CES 2019: Yubico Debuts First Apple-Approved Lightning-Enabled YubiKey for Secure Physical Authentication on iOS Devices

Discussion in 'iOS Blog Discussion' started by MacRumors, Jan 8, 2019.

  1. MacRumors macrumors bot


    Apr 12, 2001

    Yubico, a company that makes physical security keys for physical two-factor authentication, today announced the upcoming launch of a Lightning-based YubiKey device that will work with Apple's iPhones and iPads.

    Yubico has long offered USB-A, USB-C, and NFC-based YubiKey options for PCs, Macs, and mobile devices, but there has never been a Lightning-based option before.


    YubiKey for Lightning, which has been approved by Apple, has been designed to be used with both Lightning devices and Apple's latest Macs thanks to a Lightning connector on one end and a USB-C connector on the other end.

    The new accessory will offer up seamless authentication across Apple's desktop and mobile devices. Yubico is launching a YubiKey for Lightning program, which will let developers and services adopt support for the YubiKey.

    YubiKey for Lightning is in a private preview and available only for participants in the YubiKey for Lightning program, with more information on general availability to come at a later date.

    Yubico is today also announcing an a new version of its Security Key NFC for tap-and-go authentication on supported devices like Android smartphones and Windows 10 computers.

    Article Link: CES 2019: Yubico Debuts First Apple-Approved Lightning-Enabled YubiKey for Secure Physical Authentication on iOS Devices
  2. AngerDanger macrumors 601


    Dec 9, 2008
    It's really cool that they got Neil Cicierega to star in their ads.

  3. The Chosen One macrumors member

    Dec 15, 2015
    Does that mean the alteady existing usb c keys work on the new ipad pros?
  4. techpr macrumors 6502


    Sep 9, 2008
    San Juan, PR
  5. centauratlas macrumors 65816


    Jan 29, 2003
    Except when Apple phases out lighting for USB-C like on the new iPad Pro and MacBook Pros....at least they already have a USB-C version. Anyone know if the USB-C versions work with the 2018 iPad Pro or the 2018 etc MBPs?
  6. ILikeAllOS macrumors 6502


    Jul 28, 2011
    Tampa Bay
    This is good but it's too late. They have a NFC version as mentioned in the article, and it works just fine and wirelessly with the iPhone.
    Seems dumb now to go backwards and make one with a physical lightning connector instead of just promoting the NFC version...
  7. luvbug macrumors regular


    Aug 11, 2017
    I believe you'll find there are security requirements that simply don't allow a wireless access method, of any kind, especially for authentication. You're correct for your own use case, but not for many business, government, and even academic (research) environments.
  8. now i see it macrumors 68040

    Jan 2, 2002
    99.9% of people don't know what this is for or how it works or why they'd need or want it and this little article didn't change that.
  9. deconstruct60, Jan 8, 2019
    Last edited: Jan 8, 2019

    deconstruct60 macrumors 604

    Mar 10, 2009
    This Lightning version is a USB-C version. There are two sides to that particular device. One is Ligthining and one is Type-C some chip on basically the same USB bus.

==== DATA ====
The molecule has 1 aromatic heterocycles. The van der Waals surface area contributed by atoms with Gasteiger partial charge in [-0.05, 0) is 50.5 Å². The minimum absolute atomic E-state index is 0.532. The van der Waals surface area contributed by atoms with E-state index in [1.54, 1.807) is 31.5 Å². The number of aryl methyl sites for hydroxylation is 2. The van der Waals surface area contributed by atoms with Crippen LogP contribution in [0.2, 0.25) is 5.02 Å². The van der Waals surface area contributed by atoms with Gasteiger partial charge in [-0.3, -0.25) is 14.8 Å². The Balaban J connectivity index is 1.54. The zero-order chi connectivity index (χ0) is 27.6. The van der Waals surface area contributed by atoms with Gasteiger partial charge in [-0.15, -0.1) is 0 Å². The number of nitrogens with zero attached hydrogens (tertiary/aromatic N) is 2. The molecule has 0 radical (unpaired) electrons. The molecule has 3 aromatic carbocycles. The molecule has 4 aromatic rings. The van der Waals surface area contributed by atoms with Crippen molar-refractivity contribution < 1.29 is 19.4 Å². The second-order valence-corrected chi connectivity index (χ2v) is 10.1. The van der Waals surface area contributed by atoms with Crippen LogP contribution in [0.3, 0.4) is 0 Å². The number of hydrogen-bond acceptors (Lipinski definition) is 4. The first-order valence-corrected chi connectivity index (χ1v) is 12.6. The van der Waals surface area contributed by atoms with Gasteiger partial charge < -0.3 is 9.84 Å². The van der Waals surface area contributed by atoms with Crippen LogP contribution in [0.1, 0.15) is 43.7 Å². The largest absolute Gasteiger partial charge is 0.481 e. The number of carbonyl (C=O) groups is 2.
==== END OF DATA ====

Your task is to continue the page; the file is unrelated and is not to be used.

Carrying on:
Type-C or Type-A doesn't make a material difference to what YubiKey does. What associated software (and versions of same) engaged would far more be a factor on macOS. ( admin and the higher end configuration is probably tied to macOS).


    iOS is probably more so a 'use' than admin/set. It would be the software present on the OS that would be the real concern. If your favorite web browser is Yubikey clueless then it won't work so well.

    The key provides a virtual keyboard and a target for folks who have weaved Yubico APIs into their software.
    --- Post Merged, Jan 8, 2019 ---
    That kind of depends upon how lazy they are. The link at the top of the article to Yubico's announcement has more (which is basically Yubico's job to sell Yubico's product). Has bit more detail.

    "... Today, the Security Key NFC works out of the box with hundreds of services already supporting FIDO U2F and FIDO2 authentication protocols: including Microsoft (for passwordless login), Google, Facebook, Twitter, Dropbox, a growing list of password managers, and many more FIDO2 and U2F compatible websites. ..."

    Probably the bigger disconnect there in a Apple product heavy context is the disconnect between Apple's approach to "Two Factor" authentication and what Yubico's approach is. If have a modern iOS device with the newer versions of the OS and haven't switched on two factor a large fraction of folks have probably gotten some dialog box from Apple suggesting that they "turn on Two Factor". macOS installs increasingly too. Apple has been raising the visibility of "two factor" past the 0.5% range. Most probably don't bother to find out. Or simply "turn on" Apple's version but "what" it is for is probably much higher than that awareness level.
  10. Jsfrederick macrumors newbie


    Jul 22, 2017
    Fredericksburg, VA, USA
    Apple has only opened up NFC for one way communications. That limits the Yubikey to OTP based MFA. OTP is "old" technology that utilizes a shared secret model. Modern MFA solutions (such as FIDO U2F, FIDO2, and Smart Card) utilize a Public/Private Key model that is much more secure. With Apple's limitation, the Public/Private Key model cannot be used with iOS devices. The lightning based key will allow for these modern solutions with iOS devices

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